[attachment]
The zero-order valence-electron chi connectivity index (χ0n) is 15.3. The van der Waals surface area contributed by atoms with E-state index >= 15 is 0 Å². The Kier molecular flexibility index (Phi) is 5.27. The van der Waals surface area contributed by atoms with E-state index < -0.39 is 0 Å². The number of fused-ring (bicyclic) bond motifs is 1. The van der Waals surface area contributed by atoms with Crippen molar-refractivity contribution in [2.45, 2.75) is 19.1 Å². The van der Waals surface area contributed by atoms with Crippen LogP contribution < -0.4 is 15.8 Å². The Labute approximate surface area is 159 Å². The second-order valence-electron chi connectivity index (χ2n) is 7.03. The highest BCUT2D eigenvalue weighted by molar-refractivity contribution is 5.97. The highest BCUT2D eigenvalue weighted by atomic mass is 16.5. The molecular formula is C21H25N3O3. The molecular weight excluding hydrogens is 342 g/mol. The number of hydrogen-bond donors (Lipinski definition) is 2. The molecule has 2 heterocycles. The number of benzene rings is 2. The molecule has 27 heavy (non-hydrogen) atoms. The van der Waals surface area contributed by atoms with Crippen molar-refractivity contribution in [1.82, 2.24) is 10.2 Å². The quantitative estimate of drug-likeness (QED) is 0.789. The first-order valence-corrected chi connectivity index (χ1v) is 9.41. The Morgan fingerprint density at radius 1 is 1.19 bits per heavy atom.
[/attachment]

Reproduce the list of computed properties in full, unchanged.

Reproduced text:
The zero-order valence-electron chi connectivity index (χ0n) is 15.3. The van der Waals surface area contributed by atoms with E-state index >= 15 is 0 Å². The Kier molecular flexibility index (Phi) is 5.27. The van der Waals surface area contributed by atoms with E-state index < -0.39 is 0 Å². The number of fused-ring (bicyclic) bond motifs is 1. The van der Waals surface area contributed by atoms with Crippen molar-refractivity contribution in [2.45, 2.75) is 19.1 Å². The van der Waals surface area contributed by atoms with Crippen LogP contribution < -0.4 is 15.8 Å². The Labute approximate surface area is 159 Å². The second-order valence-electron chi connectivity index (χ2n) is 7.03. The highest BCUT2D eigenvalue weighted by molar-refractivity contribution is 5.97. The highest BCUT2D eigenvalue weighted by atomic mass is 16.5. The molecular formula is C21H25N3O3. The molecular weight excluding hydrogens is 342 g/mol. The number of hydrogen-bond donors (Lipinski definition) is 2. The molecule has 2 heterocycles. The number of benzene rings is 2. The molecule has 27 heavy (non-hydrogen) atoms. The van der Waals surface area contributed by atoms with Crippen molar-refractivity contribution in [1.82, 2.24) is 10.2 Å². The quantitative estimate of drug-likeness (QED) is 0.789. The first-order valence-corrected chi connectivity index (χ1v) is 9.41. The Morgan fingerprint density at radius 1 is 1.19 bits per heavy atom.